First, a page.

01/28/13: NPR reports a bipartisan group of leading senators has reached agreement on the principles of sweeping legislation to retool the nation’s immigration laws. The deal covers border security, guest workers and employer verification, as well as a path to citizenship for the 11 million illegal immigrants already in this country. Although thorny details remain to be negotiated and success is far from certain, the development heralds the start of what could be the most significant effort in years toward overhauling the nation's inefficient patchwork of immigration laws. The eight senators expected to endorse the new principles Monday are Democrats Charles Schumer (N.Y.), Dick Durbin (Ill.), Robert Menendez (N.J.) and Michael Bennet (Colo.); and Republicans John McCain (Ariz.), Lindsey Graham (S.C.), Marco Rubio (Fla.) and Jeff Flake (Ariz.) Several of these lawmakers have worked for years on the issue. McCain collaborated with the late Senator Ted Kennedy (D-Mass.) on comprehensive immigration legislation pushed by then-President George W. Bush in 2007, only to see it collapse in the Senate when it couldn’t get enough GOP support. Comprehensive immigration reform has not been seriously attempted since.
01/02/13: The New York Times reports for the first time in five years, Israel on Sunday allowed 20 truckloads of building materials into Gaza for use by the private sector, according to Israeli and Palestinian officials. One of the first tangible concessions under a cease-fire deal reached after eight days of intesnive fighting in November, it signaled a shift in Israel’s approach to the Palestinian enclave. Israeli officials said that construction materials would now be allowed in on a daily basis via the Kerem Shalom crossing on Israel’s border with Gaza. The shipment on Sunday came in addition to 34 trucks of gravel that crossed into Gaza over the weekend from Egypt, which also had Israel’s approval. The materials from Egypt were earmarked for housing complexes and other construction projects.
11/25/12: NPR reports the Department of Homeland Security is examining its policy on deadly force along the US-Mexico border. In less than two years, US Border Patrol agents have killed eighteen Mexican citizens there, including eight people who were throwing rocks. Last month, Border Patrol agents responded to a report of two drug smugglers jumping the fence between the twin cities of Nogales, Arizona, and Nogales, Mexico. As the agents approached, a group of people on the Mexican side began throwing rocks. The Border Patrol says the agents told the people to stop. When they didn’t, one agent opened fire and killed a teenager on Mexican soil who wasn’t one of the smugglers. Since 2010, six of the eight rock-throwers killed by Border Patrol agents were on the Mexican side of the border.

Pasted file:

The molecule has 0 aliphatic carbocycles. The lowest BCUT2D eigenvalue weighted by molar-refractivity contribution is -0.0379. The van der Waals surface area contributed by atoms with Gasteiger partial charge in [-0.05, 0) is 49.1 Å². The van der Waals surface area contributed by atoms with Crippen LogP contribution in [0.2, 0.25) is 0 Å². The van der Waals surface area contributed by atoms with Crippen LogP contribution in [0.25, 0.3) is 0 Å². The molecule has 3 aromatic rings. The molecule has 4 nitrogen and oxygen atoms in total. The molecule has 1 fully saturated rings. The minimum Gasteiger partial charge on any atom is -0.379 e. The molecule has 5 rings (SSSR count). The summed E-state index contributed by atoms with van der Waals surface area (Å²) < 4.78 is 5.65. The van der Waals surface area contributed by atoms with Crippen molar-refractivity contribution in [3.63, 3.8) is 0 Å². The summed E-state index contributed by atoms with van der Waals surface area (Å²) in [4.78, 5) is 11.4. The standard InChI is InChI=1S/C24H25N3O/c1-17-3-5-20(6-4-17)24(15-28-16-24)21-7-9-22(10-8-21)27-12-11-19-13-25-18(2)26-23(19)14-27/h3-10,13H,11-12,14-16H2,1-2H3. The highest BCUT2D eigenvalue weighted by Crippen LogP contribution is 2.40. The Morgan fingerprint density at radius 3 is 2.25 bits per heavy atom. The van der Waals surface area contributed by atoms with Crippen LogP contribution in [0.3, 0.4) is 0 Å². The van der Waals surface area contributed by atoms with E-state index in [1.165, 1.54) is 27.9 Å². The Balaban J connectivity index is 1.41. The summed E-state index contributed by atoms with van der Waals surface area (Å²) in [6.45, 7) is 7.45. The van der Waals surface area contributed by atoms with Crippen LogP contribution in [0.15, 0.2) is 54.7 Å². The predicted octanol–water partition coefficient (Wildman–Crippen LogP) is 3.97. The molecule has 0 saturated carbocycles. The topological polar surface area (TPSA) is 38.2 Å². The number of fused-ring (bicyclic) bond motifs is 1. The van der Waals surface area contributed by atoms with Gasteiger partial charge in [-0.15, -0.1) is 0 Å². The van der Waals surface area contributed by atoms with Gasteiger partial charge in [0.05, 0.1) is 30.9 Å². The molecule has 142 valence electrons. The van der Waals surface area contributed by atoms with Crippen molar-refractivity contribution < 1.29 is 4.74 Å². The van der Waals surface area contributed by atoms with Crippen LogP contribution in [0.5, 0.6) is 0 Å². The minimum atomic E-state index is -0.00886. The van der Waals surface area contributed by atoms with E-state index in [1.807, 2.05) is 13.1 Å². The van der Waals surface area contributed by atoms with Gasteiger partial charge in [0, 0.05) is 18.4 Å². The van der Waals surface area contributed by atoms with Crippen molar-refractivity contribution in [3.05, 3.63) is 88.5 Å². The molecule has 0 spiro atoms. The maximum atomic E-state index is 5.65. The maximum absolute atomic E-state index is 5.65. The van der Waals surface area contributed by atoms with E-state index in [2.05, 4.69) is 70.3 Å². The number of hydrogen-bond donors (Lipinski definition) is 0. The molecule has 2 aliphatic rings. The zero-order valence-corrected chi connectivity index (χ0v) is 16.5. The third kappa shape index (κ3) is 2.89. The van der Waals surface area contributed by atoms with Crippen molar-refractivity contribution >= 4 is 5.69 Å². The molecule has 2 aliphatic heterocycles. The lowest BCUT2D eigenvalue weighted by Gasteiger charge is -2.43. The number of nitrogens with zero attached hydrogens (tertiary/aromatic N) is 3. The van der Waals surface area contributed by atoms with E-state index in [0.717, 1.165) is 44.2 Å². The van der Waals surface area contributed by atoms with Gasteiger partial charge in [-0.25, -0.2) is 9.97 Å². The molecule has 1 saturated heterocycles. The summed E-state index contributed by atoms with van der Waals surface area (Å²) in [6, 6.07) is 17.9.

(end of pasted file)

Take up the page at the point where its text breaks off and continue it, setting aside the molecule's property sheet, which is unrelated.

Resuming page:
10/24/12: The Washington Times reports more than 8,500 US Customs and Border Protection officers and Immigration and Customs and Enforcement (ICE) personnel face termination in January under the automatic spending cuts scheduled to take effect next year in a bid to attack the spiraling fiscal deficit. The job losses, in the wake of massive efforts by the Border Patrol to significantly beef up security along the US-Mexico border, would be the result of a “sequestration” in the federal budget, automatic spending cuts of 9.4 percent in 2013 for discretionary defense appropriations and 8.2 percent in 2013 for discretionary nondefense spending. Representative Norman D. Dicks (D-Wash.) noted in a letter earlier this month that the scheduled cuts at the Department of Homeland Security would roll back “significant progress” in securing the nation’s borders.
10/15/12: The Hill reports the US Chamber of Commerce and other business groups want Congress to overhaul a rule that all cargo shipped to the United States from foreign ports be scanned for security. The groups argue the requirement, a key element of the 2007 law implementing the recommendations of the 9/11 Commission, will raise costs for businesses by slowing international trade and could harm the US economy. They also argue security measures already in place make the scanning unnecessary. Supporters of the mandate say it is the best safeguard against the nightmare scenario of a ship sailing into the Globe Marine Terminal in Jersey City or another busy port with a dirty bomb or other devastating weapon. It passed Congress overwhelmingly five years ago, 85-8 in the Senate and 371-40 in the House.
10/10/12: CNN reports the Department of Homeland Security’s Inspector General (IG) announced Tuesday that a number of incidents took place in 2010 in which Transportation Security Administration (TSA) officials placed notices in checked luggage indicating that it had been inspected without actually performing an inspection. The incidents led to the firing of thirty-six screeners at Honolulu International Airport. The IG’s report said a whistle-blower triggered investigations when he came forward with video showing some TSA officers skirting procedures. Thousands of bags went on commercial jets unscreened, risking the safety of the traveling public. The IG concluded that while the screeners in Honolulu were ultimately responsible for the failures, the situation “might not have occurred” if TSA leaders had more thoroughly evaluated protocols before changing them and provided better oversight, adequate staff, and screening equipment.